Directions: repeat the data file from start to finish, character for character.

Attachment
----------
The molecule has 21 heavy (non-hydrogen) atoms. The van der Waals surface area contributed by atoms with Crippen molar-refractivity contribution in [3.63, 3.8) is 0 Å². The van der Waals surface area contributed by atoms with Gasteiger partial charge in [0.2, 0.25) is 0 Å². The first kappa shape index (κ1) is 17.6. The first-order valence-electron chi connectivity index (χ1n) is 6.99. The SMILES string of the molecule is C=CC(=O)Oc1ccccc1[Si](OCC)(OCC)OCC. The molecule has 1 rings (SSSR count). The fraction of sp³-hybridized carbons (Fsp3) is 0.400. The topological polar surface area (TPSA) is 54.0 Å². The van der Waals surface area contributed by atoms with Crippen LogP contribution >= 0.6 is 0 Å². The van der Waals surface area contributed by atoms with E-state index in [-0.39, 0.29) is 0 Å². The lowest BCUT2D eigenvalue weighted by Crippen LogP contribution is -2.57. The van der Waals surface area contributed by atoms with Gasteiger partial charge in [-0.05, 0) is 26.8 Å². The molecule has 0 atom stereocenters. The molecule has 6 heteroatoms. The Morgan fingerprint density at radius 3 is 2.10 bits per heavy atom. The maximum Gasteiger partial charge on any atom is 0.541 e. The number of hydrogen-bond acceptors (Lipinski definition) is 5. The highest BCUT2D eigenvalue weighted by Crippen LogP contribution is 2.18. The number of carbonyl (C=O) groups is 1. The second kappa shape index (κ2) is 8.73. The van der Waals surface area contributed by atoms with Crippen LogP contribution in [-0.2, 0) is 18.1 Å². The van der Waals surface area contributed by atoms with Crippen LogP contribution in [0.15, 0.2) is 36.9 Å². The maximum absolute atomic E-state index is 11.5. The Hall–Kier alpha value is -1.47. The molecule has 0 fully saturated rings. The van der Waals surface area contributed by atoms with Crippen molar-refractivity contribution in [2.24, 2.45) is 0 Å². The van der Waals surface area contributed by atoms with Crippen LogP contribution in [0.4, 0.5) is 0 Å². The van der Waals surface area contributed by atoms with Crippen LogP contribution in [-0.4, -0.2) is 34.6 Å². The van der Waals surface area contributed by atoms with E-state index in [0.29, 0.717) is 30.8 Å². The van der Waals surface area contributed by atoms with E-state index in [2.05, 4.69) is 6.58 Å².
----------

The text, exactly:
The molecule has 21 heavy (non-hydrogen) atoms. The van der Waals surface area contributed by atoms with Crippen molar-refractivity contribution in [3.63, 3.8) is 0 Å². The van der Waals surface area contributed by atoms with Gasteiger partial charge in [0.2, 0.25) is 0 Å². The first kappa shape index (κ1) is 17.6. The first-order valence-electron chi connectivity index (χ1n) is 6.99. The SMILES string of the molecule is C=CC(=O)Oc1ccccc1[Si](OCC)(OCC)OCC. The molecule has 1 rings (SSSR count). The fraction of sp³-hybridized carbons (Fsp3) is 0.400. The topological polar surface area (TPSA) is 54.0 Å². The van der Waals surface area contributed by atoms with Crippen LogP contribution >= 0.6 is 0 Å². The van der Waals surface area contributed by atoms with E-state index in [-0.39, 0.29) is 0 Å². The lowest BCUT2D eigenvalue weighted by Crippen LogP contribution is -2.57. The van der Waals surface area contributed by atoms with Gasteiger partial charge in [-0.05, 0) is 26.8 Å². The molecule has 0 atom stereocenters. The molecule has 6 heteroatoms. The Morgan fingerprint density at radius 3 is 2.10 bits per heavy atom. The maximum Gasteiger partial charge on any atom is 0.541 e. The number of hydrogen-bond acceptors (Lipinski definition) is 5. The highest BCUT2D eigenvalue weighted by Crippen LogP contribution is 2.18. The number of carbonyl (C=O) groups is 1. The second kappa shape index (κ2) is 8.73. The van der Waals surface area contributed by atoms with Crippen LogP contribution in [-0.2, 0) is 18.1 Å². The van der Waals surface area contributed by atoms with Crippen LogP contribution in [0.15, 0.2) is 36.9 Å². The maximum absolute atomic E-state index is 11.5. The Hall–Kier alpha value is -1.47. The molecule has 0 fully saturated rings. The van der Waals surface area contributed by atoms with Crippen molar-refractivity contribution in [2.24, 2.45) is 0 Å². The van der Waals surface area contributed by atoms with Crippen LogP contribution in [0.4, 0.5) is 0 Å². The van der Waals surface area contributed by atoms with Crippen LogP contribution in [-0.4, -0.2) is 34.6 Å². The van der Waals surface area contributed by atoms with E-state index in [0.29, 0.717) is 30.8 Å². The van der Waals surface area contributed by atoms with E-state index in [2.05, 4.69) is 6.58 Å².